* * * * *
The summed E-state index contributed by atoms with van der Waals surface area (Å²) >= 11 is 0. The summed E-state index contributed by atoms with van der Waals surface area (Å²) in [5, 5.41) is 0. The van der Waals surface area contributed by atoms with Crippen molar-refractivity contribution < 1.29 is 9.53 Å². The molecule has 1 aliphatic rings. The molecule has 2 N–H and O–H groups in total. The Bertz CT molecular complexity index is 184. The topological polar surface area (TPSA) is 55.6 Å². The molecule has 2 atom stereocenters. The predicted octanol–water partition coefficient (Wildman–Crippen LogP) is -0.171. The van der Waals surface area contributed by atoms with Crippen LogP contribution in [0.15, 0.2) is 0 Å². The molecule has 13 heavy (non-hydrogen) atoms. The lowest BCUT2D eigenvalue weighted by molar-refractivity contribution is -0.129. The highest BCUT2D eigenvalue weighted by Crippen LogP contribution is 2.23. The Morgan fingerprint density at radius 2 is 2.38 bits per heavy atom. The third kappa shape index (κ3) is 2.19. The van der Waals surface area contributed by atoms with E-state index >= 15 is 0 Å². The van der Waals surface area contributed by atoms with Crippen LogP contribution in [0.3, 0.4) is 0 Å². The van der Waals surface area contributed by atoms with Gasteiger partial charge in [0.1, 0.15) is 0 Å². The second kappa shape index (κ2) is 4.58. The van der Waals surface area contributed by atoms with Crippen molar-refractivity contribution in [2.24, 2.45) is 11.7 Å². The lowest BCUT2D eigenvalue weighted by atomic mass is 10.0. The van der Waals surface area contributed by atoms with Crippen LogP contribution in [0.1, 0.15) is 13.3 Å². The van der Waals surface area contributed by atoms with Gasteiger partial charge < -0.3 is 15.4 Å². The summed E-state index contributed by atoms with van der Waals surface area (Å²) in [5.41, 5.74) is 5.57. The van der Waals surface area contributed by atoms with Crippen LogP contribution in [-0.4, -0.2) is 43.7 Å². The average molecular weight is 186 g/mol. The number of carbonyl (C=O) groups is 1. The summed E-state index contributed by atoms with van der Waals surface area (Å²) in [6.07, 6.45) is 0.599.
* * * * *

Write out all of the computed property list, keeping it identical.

The summed E-state index contributed by atoms with van der Waals surface area (Å²) >= 11 is 0. The summed E-state index contributed by atoms with van der Waals surface area (Å²) in [5, 5.41) is 0. The van der Waals surface area contributed by atoms with Crippen molar-refractivity contribution < 1.29 is 9.53 Å². The molecule has 1 aliphatic rings. The molecule has 2 N–H and O–H groups in total. The Bertz CT molecular complexity index is 184. The topological polar surface area (TPSA) is 55.6 Å². The molecule has 2 atom stereocenters. The predicted octanol–water partition coefficient (Wildman–Crippen LogP) is -0.171. The van der Waals surface area contributed by atoms with Crippen LogP contribution in [0.15, 0.2) is 0 Å². The molecule has 13 heavy (non-hydrogen) atoms. The lowest BCUT2D eigenvalue weighted by molar-refractivity contribution is -0.129. The highest BCUT2D eigenvalue weighted by Crippen LogP contribution is 2.23. The Morgan fingerprint density at radius 2 is 2.38 bits per heavy atom. The third kappa shape index (κ3) is 2.19. The van der Waals surface area contributed by atoms with E-state index >= 15 is 0 Å². The van der Waals surface area contributed by atoms with Crippen LogP contribution in [0.3, 0.4) is 0 Å². The van der Waals surface area contributed by atoms with Gasteiger partial charge in [0.1, 0.15) is 0 Å². The second kappa shape index (κ2) is 4.58. The van der Waals surface area contributed by atoms with Crippen molar-refractivity contribution in [2.24, 2.45) is 11.7 Å². The lowest BCUT2D eigenvalue weighted by atomic mass is 10.0. The van der Waals surface area contributed by atoms with Crippen LogP contribution in [0.1, 0.15) is 13.3 Å². The van der Waals surface area contributed by atoms with Gasteiger partial charge < -0.3 is 15.4 Å². The summed E-state index contributed by atoms with van der Waals surface area (Å²) in [5.41, 5.74) is 5.57. The van der Waals surface area contributed by atoms with Crippen LogP contribution in [-0.4, -0.2) is 43.7 Å². The average molecular weight is 186 g/mol. The number of carbonyl (C=O) groups is 1. The summed E-state index contributed by atoms with van der Waals surface area (Å²) in [6.07, 6.45) is 0.599.